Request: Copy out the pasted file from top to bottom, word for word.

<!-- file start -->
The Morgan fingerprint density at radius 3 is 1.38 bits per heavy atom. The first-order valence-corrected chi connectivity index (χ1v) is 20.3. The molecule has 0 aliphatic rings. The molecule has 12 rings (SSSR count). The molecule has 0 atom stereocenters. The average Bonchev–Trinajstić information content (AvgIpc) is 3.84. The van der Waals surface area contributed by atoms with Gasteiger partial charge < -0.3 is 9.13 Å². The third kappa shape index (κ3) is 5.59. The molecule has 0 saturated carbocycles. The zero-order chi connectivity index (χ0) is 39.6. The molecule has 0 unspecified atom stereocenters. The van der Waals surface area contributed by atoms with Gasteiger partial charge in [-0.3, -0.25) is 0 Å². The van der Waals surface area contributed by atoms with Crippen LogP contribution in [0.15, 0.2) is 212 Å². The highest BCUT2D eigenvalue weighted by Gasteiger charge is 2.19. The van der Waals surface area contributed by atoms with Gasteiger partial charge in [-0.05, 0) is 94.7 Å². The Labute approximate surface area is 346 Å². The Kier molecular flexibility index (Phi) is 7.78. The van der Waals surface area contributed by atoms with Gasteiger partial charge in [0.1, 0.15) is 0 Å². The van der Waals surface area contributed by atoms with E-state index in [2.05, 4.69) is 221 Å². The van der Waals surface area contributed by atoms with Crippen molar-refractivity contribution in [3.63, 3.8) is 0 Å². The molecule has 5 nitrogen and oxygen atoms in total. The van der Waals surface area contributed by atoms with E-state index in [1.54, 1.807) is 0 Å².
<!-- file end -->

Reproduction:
The Morgan fingerprint density at radius 3 is 1.38 bits per heavy atom. The first-order valence-corrected chi connectivity index (χ1v) is 20.3. The molecule has 0 aliphatic rings. The molecule has 12 rings (SSSR count). The molecule has 0 atom stereocenters. The average Bonchev–Trinajstić information content (AvgIpc) is 3.84. The van der Waals surface area contributed by atoms with Gasteiger partial charge < -0.3 is 9.13 Å². The third kappa shape index (κ3) is 5.59. The molecule has 0 saturated carbocycles. The zero-order chi connectivity index (χ0) is 39.6. The molecule has 0 unspecified atom stereocenters. The van der Waals surface area contributed by atoms with Gasteiger partial charge in [-0.3, -0.25) is 0 Å². The van der Waals surface area contributed by atoms with Crippen LogP contribution in [0.15, 0.2) is 212 Å². The highest BCUT2D eigenvalue weighted by Gasteiger charge is 2.19. The van der Waals surface area contributed by atoms with Gasteiger partial charge in [-0.05, 0) is 94.7 Å². The Labute approximate surface area is 346 Å². The Kier molecular flexibility index (Phi) is 7.78. The van der Waals surface area contributed by atoms with Gasteiger partial charge in [0.1, 0.15) is 0 Å². The van der Waals surface area contributed by atoms with E-state index in [2.05, 4.69) is 221 Å². The van der Waals surface area contributed by atoms with Crippen molar-refractivity contribution in [3.63, 3.8) is 0 Å². The molecule has 5 nitrogen and oxygen atoms in total. The van der Waals surface area contributed by atoms with E-state index in [1.54, 1.807) is 0 Å².